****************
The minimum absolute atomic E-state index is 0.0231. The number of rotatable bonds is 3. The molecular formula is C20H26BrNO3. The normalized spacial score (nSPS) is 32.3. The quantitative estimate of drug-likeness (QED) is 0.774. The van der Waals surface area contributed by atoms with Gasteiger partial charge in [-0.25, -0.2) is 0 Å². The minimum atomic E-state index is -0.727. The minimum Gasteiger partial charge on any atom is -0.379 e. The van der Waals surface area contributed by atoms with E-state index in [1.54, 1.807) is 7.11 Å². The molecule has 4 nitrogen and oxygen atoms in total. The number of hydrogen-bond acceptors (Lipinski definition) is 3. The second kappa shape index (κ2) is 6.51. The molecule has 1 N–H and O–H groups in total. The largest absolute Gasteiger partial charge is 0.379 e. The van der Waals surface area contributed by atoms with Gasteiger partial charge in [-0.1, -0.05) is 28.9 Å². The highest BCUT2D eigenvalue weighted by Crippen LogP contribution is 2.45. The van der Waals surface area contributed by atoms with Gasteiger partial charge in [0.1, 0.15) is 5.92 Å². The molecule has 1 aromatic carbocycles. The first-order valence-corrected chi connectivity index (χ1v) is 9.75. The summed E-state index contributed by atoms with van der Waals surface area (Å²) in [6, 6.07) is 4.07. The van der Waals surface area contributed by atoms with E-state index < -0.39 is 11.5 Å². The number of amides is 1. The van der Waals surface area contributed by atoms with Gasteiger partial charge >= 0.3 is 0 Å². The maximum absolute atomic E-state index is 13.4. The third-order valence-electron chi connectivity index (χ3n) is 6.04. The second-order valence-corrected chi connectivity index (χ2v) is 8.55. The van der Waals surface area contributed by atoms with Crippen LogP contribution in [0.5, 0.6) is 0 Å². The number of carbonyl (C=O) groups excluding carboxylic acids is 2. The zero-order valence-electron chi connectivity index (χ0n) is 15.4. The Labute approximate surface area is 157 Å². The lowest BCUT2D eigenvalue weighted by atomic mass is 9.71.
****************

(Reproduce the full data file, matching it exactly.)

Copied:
The minimum absolute atomic E-state index is 0.0231. The number of rotatable bonds is 3. The molecular formula is C20H26BrNO3. The normalized spacial score (nSPS) is 32.3. The quantitative estimate of drug-likeness (QED) is 0.774. The van der Waals surface area contributed by atoms with Gasteiger partial charge in [-0.25, -0.2) is 0 Å². The minimum atomic E-state index is -0.727. The minimum Gasteiger partial charge on any atom is -0.379 e. The van der Waals surface area contributed by atoms with E-state index in [1.54, 1.807) is 7.11 Å². The molecule has 4 nitrogen and oxygen atoms in total. The number of hydrogen-bond acceptors (Lipinski definition) is 3. The second kappa shape index (κ2) is 6.51. The molecule has 1 N–H and O–H groups in total. The largest absolute Gasteiger partial charge is 0.379 e. The van der Waals surface area contributed by atoms with Gasteiger partial charge in [-0.1, -0.05) is 28.9 Å². The highest BCUT2D eigenvalue weighted by Crippen LogP contribution is 2.45. The van der Waals surface area contributed by atoms with Gasteiger partial charge in [0.1, 0.15) is 5.92 Å². The molecule has 1 aromatic carbocycles. The first-order valence-corrected chi connectivity index (χ1v) is 9.75. The summed E-state index contributed by atoms with van der Waals surface area (Å²) in [6, 6.07) is 4.07. The van der Waals surface area contributed by atoms with E-state index < -0.39 is 11.5 Å². The number of amides is 1. The van der Waals surface area contributed by atoms with Gasteiger partial charge >= 0.3 is 0 Å². The maximum absolute atomic E-state index is 13.4. The third-order valence-electron chi connectivity index (χ3n) is 6.04. The second-order valence-corrected chi connectivity index (χ2v) is 8.55. The van der Waals surface area contributed by atoms with Crippen LogP contribution in [0.5, 0.6) is 0 Å². The number of carbonyl (C=O) groups excluding carboxylic acids is 2. The zero-order valence-electron chi connectivity index (χ0n) is 15.4. The Labute approximate surface area is 157 Å². The lowest BCUT2D eigenvalue weighted by atomic mass is 9.71.